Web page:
Posted: November 20, 2012 4:20 PM
Two weeks ago, New Jersey exoneree Byron Halsey shared his wrongful conviction experience with lawyers and law students at a symposium about false confessions sponsored by the Temple Law Review and the Pennsylvania Innocence Project.
Halsey spent 19 years in prison for two 1985 child rape and murders before DNA proved his innocence. Halsey, who was helping to raise the children, was interrogated by police for nearly two days straight before he falsely confessed to committing the crimes.
Halsey, then 24, spent 30 hours undergoing intense interrogation during which he was lied to by detectives who told him he failed a lie-detector test, reported the Philadelphia Inquirer.
Halsey said he maintained his innocence but ultimately “I just got tired. They weren’t listening to what I had to say. I said, ‘Just give me the paper and I’ll sign it.’”
“I just wanted to get out of there,” Halsey said. “I feared for my life. After so many hours, I signed.”
DNA exonerations have proven that aggressive law enforcement tactics can cause innocent people to confess to crimes they did not commit. In approximately 25% of the wrongful convictions overturned with DNA evidence, defendants made false confessions, admissions or statements to law enforcement officials.
According to Halsey, prosecutors and detectives ignored his insistence of innocence and he was coerced into signing a statement he did not even write.
“They didn’t care,” Halsey said. “It was about getting a conviction because society wanted a conviction.”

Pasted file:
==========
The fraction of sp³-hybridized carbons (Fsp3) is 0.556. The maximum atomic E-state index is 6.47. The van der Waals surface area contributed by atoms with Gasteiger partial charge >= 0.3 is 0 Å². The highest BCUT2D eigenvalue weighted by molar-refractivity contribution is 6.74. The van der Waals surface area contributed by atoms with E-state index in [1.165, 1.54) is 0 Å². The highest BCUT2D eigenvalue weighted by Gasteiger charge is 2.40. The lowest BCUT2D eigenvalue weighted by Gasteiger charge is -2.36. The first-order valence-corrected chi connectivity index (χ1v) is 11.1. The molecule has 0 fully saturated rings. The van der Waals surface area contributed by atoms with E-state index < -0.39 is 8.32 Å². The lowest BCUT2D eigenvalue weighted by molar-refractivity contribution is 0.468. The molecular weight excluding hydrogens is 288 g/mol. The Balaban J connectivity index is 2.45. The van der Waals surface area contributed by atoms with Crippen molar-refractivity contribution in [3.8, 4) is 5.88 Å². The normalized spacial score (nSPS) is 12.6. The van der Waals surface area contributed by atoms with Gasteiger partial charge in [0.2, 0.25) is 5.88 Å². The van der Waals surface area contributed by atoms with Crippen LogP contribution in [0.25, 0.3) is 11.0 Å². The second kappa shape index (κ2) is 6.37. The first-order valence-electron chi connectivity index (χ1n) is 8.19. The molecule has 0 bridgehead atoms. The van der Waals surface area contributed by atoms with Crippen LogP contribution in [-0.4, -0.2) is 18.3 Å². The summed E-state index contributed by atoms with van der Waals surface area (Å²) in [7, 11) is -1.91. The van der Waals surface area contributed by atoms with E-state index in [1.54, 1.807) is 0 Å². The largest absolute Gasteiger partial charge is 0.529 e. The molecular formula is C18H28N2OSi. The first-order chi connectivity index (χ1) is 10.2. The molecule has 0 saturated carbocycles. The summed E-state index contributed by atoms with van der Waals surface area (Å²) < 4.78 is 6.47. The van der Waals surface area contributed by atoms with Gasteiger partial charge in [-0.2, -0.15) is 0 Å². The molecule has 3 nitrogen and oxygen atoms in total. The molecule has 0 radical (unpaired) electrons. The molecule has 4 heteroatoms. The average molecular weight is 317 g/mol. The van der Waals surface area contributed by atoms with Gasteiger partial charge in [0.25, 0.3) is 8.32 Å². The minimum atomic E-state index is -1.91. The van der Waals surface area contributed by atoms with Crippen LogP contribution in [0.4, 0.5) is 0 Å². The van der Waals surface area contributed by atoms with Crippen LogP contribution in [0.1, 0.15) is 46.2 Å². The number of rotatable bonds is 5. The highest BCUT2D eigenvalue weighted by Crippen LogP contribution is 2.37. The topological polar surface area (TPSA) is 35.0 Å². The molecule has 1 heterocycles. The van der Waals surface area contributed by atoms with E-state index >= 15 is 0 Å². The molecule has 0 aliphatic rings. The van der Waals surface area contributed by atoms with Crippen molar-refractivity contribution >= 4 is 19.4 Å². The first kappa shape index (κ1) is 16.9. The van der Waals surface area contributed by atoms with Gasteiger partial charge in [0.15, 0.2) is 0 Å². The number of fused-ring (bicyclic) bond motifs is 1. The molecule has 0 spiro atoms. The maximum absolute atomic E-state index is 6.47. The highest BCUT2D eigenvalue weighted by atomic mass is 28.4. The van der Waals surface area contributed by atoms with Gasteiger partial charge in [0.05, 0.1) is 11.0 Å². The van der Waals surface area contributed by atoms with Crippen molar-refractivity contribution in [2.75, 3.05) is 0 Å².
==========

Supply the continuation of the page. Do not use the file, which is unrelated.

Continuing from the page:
Halsey started writing letters explaining what happened to him and asking for help. One caught the attention of the Innocence Project who was able to secure DNA testing on crime scene evidence. The results proved Halsey’s innocence and implicated another man who was already in prison for three separate sex crimes.
Today, Halsey works at Newark International Airport, a job he was offered shortly after he was freed from prison, and visits with his five children and 11 grandchildren. He has a civil suit pending against the officials involved in his arrest and prosecution but says he still has faith in the criminal justice system.
“Play the game right,” Halsey told the audience. “The system is beautiful. It’s just the people in the system. If you want to be a prosecutor, a judge, a police officer, just play the game right.”
Read the full article.
Read more about Halsey’s case.
Understand The Causes: How False Confessions Happen
False Confessions & Mandatory Recording of Interrogations
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